Mercer Street Flowers

Staff photo by Jessica Nuzzo

PRINCETON — Frequent travelers of Mercer Street might notice more splashes of colors on their daily commute. The metal flowers that have adorned parts of the street since 2013 are multiplying, thanks to a local donor.

On Tuesday, October 6, a collaboration of artists from the Holler Contemporary Appalachian Art Gallery and the RiffRaff Arts Collective installed a total of 20 new sets of metal flowers on Mercer Street.

“We actually had a local funder reach out to us and ask if there was anything they could do to contribute to the street,” said Lori McKinney co-founder and administrator of the RiffRaff Arts Collective. “We gave them some ideas and they really liked the metal flowers. We have done several over the years, for peak of the bloom last year, we did the big installation next to Holler Gallery. We have put several up over the years because people really seem to like them.”

The first metal flowers to brighten Mercer Street were placed in front of “artist’s alley” and Appalachian Coffee House over seven years ago. Last summer, McKinney said she worked with The National Endowment for the Arts on an event called “Peak of the Bloom.”

“We started setting these metal flowers in 2013 and people have just fallen in love with them,” McKinney said. “So, last summer we did a project called, ‘Peak of the Bloom,’ and we set a large flower installation next to the Holler Gallery.”

The metal flower project began when McKinney and others from the RiffRaff met a Charleston-area artist, “Joe,” while playing music in Charleston. Joe liked their music so much that he sent them one of his hand-crafted metal flowers. The two have kept in contact ever since.

Thanks to this collaboration, the metal flowers are now available for purchase at the RiffRaff Gallery. Cameron McNeely is the manager of the gallery and was in charge of the metal flower project.

“It started a couple months ago and we got grants from an outside funder to add these to the street. Lori had me take on the project,” McNeely said. “It added a lot of color in the historic district, so maybe people will see these and they will start to pop up everywhere since they know they can buy them. To purchase they can either come into the gallery or they can call us and we place the order with one of our artists in Charleston.”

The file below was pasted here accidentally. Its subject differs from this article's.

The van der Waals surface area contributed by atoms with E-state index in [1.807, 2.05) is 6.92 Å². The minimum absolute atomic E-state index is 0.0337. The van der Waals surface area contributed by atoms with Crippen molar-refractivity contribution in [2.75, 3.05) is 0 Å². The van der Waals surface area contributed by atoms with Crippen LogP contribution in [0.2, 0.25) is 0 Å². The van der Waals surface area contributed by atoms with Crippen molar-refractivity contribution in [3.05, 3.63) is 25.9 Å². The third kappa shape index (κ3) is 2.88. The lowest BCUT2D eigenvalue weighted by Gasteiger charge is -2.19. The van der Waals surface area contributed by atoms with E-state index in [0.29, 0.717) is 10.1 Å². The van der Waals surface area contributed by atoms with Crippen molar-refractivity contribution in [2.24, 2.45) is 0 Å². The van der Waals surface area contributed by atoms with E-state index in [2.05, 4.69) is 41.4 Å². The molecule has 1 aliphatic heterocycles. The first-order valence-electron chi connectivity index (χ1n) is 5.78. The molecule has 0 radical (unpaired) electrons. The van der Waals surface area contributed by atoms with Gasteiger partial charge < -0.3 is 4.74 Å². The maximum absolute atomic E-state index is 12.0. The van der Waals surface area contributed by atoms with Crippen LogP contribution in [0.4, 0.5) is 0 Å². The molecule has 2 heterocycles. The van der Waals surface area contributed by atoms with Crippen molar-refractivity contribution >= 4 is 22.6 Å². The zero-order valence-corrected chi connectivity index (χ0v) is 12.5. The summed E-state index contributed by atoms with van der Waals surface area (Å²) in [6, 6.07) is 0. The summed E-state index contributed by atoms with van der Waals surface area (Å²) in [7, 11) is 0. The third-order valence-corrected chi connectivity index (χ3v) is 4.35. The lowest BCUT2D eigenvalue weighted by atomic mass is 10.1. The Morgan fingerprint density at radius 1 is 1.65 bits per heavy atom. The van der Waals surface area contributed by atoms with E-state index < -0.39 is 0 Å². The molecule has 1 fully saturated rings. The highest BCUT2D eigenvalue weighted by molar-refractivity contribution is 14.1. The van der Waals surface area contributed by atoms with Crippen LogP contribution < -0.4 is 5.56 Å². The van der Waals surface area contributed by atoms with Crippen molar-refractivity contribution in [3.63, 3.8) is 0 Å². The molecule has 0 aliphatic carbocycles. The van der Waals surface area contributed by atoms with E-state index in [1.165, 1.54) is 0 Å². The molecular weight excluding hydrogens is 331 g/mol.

“Each are unique pieces and types of blooms. On Mercer Street, you will see sunflowers, poppies and more. All shapes and sizes and colors,” McKinney said. “If somebody wanted to have a flower in their yard they could pick anywhere from a small size, to what color or bloom.”

Richard Shrewsbury, the Director of the Holler Gallery was instrumental in the logistics of setting the metal flowers. He was present and ready to get to work at Tuesday’s installation.

“I have to wire them, hold them steady and pour concrete,” Shrewsbury said. “We get the flowers in pots, then I wire them in position so that they are stable and then I just mix the cement and concrete and let them sit and take the wires off.”

McKinney is excited about the colorful addition to Mercer Street. She said the project is the next step in the transformation of the community.

“The RiffRaff Arts Collective, we have been doing this development work for almost two decades now. We have been working to transform the community and we were really appreciative of the local funder teaming up with us to do this project. It is also really neat that we can support our efforts through the flowers,” McKinney said. “You do not have to water them, they do not die during the winter, and the color really just pops. Color can do so much for people’s moods. I think bright colors are some of our best tools to help lift people’s moods.”

According to McKinney, the installation of the new pops of color, year round, on Mercer Street would not have been possible without the collaborative efforts of the creative community of Princeton.

“The arts community in our neighborhood, this amazing gallery and the RiffRaff across from each other. There has been a lot of community and collaboration,” McKinney said. “This project is an awesome example of artists working together.”

— Contact Emily Rice at

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